Startups in Lane County: Entrepreneurs Wanted

Startups in Lane County: Entrepreneurs Wanted

by Henry Fields

December 7, 2017

Many people ponder starting a new business as the year comes to an end. Whether it’s your New Year’s Resolution or you’ve decided you want to be on the selling end of next year’s Small Business Saturday, a new year is a good time to indulge entrepreneurial aspirations.

The success of high profile startups in recent years might make you think that more and more people are taking the leap into entrepreneurship. Despite recent gains, however, the rate of entrepreneurship is still quite low compared with the historical trend. The Kauffman Foundation, a nonprofit organization supporting entrepreneurship, found that new firm formation remains at
half the level it was a generation ago.

In Lane County, you can see a decline in entrepreneurship from the employees’ perspective. This graph of the percentage of workers in 1992 and 2016 employed at businesses in different age categories shows a notable decline in the proportion employed by startups.

In both Oregon and Lane County in 2016, around 80 percent of private employees worked at a company that was more than a decade old. Lane County’s employment at young firms saw a slightly steeper drop than the state: the percentage of those employed at firms age five years or younger decreased by half over the time period.

The trend cannot simply be explained by older companies growing larger or new companies getting smaller over time. Fewer new companies have been founded since a recent peak in 2005 and 2006, a fact that gives the impression that entrepreneurs have simply gone “missing” in comparison with historical trends. For example, more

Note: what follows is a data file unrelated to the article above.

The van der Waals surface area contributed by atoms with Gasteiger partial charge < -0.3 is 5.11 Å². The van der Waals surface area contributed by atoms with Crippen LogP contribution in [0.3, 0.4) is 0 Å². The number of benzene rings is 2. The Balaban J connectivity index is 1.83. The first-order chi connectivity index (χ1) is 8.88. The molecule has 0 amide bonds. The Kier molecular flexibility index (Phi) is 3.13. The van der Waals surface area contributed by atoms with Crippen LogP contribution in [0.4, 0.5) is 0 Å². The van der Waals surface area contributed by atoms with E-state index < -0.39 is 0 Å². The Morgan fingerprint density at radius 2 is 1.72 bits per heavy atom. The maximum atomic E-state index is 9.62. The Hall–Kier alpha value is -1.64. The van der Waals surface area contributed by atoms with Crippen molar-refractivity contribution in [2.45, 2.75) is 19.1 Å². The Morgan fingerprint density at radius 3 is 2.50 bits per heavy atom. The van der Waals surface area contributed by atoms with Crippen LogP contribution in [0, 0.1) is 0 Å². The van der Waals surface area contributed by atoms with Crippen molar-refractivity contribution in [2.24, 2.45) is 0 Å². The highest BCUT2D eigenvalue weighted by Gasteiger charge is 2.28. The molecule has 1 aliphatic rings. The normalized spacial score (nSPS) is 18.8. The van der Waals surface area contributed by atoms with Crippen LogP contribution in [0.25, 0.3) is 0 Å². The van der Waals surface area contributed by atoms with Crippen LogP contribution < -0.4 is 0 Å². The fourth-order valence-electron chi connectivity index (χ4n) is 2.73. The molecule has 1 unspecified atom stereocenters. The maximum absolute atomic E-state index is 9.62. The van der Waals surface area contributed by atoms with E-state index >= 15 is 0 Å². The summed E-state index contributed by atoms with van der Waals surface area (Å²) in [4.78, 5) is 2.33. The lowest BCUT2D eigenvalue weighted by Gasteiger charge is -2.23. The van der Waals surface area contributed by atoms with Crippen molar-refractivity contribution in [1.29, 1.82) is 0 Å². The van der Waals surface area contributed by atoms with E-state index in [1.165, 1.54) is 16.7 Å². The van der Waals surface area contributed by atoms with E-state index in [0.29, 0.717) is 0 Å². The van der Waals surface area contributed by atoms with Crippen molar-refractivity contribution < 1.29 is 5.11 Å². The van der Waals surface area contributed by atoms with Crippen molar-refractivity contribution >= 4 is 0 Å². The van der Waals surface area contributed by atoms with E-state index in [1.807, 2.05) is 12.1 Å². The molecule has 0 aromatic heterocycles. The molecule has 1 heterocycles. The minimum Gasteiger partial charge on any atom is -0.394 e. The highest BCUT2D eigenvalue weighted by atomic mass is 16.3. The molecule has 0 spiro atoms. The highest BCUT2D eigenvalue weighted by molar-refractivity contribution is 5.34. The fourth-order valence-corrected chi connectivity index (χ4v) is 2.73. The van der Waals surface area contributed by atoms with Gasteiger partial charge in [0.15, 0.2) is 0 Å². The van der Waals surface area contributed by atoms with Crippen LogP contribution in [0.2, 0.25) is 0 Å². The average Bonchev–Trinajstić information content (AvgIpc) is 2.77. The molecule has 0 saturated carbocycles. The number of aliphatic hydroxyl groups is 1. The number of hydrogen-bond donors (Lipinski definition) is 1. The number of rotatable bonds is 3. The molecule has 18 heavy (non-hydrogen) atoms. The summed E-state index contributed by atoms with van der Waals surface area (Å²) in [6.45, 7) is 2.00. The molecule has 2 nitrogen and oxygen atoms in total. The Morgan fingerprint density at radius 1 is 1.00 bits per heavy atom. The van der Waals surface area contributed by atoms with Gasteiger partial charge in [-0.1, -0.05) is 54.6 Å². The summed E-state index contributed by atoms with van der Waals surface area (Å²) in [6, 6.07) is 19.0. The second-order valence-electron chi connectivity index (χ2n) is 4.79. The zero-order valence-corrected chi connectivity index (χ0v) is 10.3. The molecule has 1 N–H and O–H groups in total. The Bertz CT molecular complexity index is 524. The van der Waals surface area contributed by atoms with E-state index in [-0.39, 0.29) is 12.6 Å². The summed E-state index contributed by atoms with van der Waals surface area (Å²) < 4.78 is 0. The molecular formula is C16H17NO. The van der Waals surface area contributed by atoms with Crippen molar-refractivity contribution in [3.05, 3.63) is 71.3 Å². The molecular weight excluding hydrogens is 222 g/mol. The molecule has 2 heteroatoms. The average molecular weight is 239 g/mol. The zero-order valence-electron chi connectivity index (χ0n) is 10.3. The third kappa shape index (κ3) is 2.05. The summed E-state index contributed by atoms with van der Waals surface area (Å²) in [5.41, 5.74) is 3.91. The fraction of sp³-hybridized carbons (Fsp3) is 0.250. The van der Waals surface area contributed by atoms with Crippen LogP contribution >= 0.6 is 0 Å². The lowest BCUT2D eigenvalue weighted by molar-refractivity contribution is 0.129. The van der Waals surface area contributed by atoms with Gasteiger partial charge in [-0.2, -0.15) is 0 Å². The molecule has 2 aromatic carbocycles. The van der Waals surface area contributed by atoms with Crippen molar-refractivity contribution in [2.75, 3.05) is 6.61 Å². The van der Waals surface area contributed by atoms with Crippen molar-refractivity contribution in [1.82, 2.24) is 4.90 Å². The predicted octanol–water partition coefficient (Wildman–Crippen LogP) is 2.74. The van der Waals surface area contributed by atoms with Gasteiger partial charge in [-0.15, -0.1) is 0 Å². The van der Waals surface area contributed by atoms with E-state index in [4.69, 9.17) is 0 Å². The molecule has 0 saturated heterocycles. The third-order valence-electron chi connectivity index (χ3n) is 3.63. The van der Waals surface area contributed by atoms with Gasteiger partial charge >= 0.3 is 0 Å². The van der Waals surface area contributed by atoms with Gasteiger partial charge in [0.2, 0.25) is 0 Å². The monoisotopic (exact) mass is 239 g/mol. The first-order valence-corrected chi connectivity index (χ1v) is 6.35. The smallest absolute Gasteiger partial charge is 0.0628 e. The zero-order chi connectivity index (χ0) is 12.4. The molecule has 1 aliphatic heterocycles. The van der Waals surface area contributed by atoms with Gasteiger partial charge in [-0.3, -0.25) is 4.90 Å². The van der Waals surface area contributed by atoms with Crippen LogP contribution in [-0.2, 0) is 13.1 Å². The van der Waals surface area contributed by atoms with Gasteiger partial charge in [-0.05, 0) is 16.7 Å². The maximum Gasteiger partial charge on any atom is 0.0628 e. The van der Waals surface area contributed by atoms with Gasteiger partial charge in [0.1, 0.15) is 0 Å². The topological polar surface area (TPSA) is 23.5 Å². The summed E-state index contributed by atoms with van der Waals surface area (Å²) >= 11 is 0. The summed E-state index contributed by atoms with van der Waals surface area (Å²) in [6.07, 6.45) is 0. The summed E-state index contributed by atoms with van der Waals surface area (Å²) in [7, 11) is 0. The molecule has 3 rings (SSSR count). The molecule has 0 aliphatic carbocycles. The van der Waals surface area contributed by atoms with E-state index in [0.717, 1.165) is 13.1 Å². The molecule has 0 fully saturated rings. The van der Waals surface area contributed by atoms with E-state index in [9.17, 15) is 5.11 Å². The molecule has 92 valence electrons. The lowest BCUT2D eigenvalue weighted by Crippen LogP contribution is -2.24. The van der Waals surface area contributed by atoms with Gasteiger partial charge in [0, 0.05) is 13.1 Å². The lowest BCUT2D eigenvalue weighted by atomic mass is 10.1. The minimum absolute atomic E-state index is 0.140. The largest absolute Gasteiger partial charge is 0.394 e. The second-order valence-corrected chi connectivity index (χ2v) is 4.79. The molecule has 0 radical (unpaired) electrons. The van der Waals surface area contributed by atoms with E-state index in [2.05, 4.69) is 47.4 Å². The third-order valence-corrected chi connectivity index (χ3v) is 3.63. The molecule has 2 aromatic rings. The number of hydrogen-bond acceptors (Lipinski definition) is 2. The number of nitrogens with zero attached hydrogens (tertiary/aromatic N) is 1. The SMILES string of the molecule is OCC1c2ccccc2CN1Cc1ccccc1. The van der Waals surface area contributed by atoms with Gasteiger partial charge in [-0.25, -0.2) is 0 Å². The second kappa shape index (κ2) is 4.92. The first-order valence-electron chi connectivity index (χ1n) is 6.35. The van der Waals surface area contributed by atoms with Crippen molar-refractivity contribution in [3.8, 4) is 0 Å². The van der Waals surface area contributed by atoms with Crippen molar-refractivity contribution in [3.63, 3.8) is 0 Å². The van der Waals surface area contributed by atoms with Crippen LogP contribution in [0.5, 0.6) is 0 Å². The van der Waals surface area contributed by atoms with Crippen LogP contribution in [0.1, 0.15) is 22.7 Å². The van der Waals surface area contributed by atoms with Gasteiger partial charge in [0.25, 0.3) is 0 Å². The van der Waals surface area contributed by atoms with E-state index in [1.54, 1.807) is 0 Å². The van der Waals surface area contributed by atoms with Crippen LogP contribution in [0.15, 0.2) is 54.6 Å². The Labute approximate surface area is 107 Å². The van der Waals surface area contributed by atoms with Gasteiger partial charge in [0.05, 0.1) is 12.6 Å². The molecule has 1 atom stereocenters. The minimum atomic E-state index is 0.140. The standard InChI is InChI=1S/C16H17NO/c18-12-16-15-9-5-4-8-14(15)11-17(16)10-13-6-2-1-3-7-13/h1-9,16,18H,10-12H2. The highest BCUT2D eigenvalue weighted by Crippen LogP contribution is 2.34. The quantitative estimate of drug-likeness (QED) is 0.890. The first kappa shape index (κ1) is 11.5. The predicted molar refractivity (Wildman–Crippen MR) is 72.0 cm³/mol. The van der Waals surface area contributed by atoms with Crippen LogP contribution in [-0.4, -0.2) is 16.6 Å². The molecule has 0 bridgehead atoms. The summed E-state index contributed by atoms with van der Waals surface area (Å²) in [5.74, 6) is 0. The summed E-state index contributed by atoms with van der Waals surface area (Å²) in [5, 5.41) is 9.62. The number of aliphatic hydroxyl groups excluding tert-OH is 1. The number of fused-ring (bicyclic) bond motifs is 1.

new firms were founded in Oregon in 1990 than 2014, despite the fact that the state’s population grew by 40 percent over that period.

This data doesn’t suggest that Lane County is an outlier. There are a lot of economic factors affecting entrepreneurship, and the trend is similar nationwide. The recession set back new company formation, as
business failures outpaced startups for the first time since the Census Bureau started collecting the data.

Millennials, despite their entrepreneurial reputation,
are less likely to start a business than previous generations were at their age. Millennials face debt burdens, especially from student loans, that far outstrip that of young people of past generations, which may have an impact on their ability or appetite to start a business.

Finally, we might ask whether this matters – as long as employment increases, what’s the problem with older firms making up an increasing share of it?
Quite a bit of economic research finds that entrepreneurship is a critical input to a healthy economy, without which we get less innovation and productivity growth. Young companies also have an increased impact on new jobs created.

In general, a resilient economy balances innovative and nimble new companies with stable and established older companies. If the rate of new business formation doesn’t increase, that could be cause for concern in a fast-moving economy.